Journal of Clinical Psychology in Medical Settings

, Volume 14, Issue 3, pp 219–226 | Cite as

Correlates of Maternal and Paternal Adjustment to Chronic Childhood Disease

  • Deborah DeweyEmail author
  • Susan G. Crawford


This study investigated the correlates of psychosocial adjustment in mothers and fathers of children with chronic disease. Participants were 20 mothers and 15 fathers of children with cystic fibrosis, 11 mothers and 9 fathers of children with muscular dystrophy, 18 mothers and 9 fathers of children with asthma, 13 mothers and 8 fathers of children with Type 1 diabetes and 19 mothers and 11 fathers of healthy children. Questionnaires relating to the variables of interest were used. Poorer levels of adjustment were associated with lower levels of social support and family cohesion for mothers and coping by understanding the child’s medical situation, more family life events and lower family cohesion for fathers. These findings suggest that the correlates associated with maternal and paternal psychological adjustment to chronic childhood disease differ. These differences are important to consider when providing care to children with chronic disease and their families.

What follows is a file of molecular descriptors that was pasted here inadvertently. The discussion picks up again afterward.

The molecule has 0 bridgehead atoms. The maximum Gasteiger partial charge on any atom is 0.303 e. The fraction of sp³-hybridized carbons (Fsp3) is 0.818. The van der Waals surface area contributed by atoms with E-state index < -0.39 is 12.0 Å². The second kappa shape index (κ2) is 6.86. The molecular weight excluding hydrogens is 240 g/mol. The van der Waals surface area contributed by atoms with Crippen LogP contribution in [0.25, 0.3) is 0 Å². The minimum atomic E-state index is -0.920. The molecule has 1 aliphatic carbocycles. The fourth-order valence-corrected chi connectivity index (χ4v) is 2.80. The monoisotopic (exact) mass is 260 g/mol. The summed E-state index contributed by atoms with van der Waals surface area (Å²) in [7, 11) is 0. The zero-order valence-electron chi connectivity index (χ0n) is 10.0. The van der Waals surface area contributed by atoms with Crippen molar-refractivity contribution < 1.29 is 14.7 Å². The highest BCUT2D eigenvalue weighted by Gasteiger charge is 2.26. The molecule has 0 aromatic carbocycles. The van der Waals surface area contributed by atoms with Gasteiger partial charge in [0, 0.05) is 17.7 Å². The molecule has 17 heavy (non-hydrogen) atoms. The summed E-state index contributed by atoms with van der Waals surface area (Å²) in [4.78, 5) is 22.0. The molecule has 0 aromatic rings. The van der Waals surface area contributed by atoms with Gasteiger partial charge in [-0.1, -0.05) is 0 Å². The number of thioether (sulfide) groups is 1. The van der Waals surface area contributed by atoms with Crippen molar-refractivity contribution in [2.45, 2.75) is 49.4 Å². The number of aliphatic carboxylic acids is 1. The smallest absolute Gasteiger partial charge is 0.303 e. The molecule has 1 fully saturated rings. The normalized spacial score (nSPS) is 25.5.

Maternal adjustment Paternal adjustment Chronic childhood disease 



Support for this research was provided by a grant from the Alberta Children’s Hospital Foundation.


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Copyright information

© Springer Science+Business Media, LLC 2007

Authors and Affiliations

  1. 1.Departments of Paediatrics and Community Health SciencesUniversity of Calgary CalgaryCanada
  2. 2.Behavioural Research UnitAlberta Children’s HospitalCalgaryCanada

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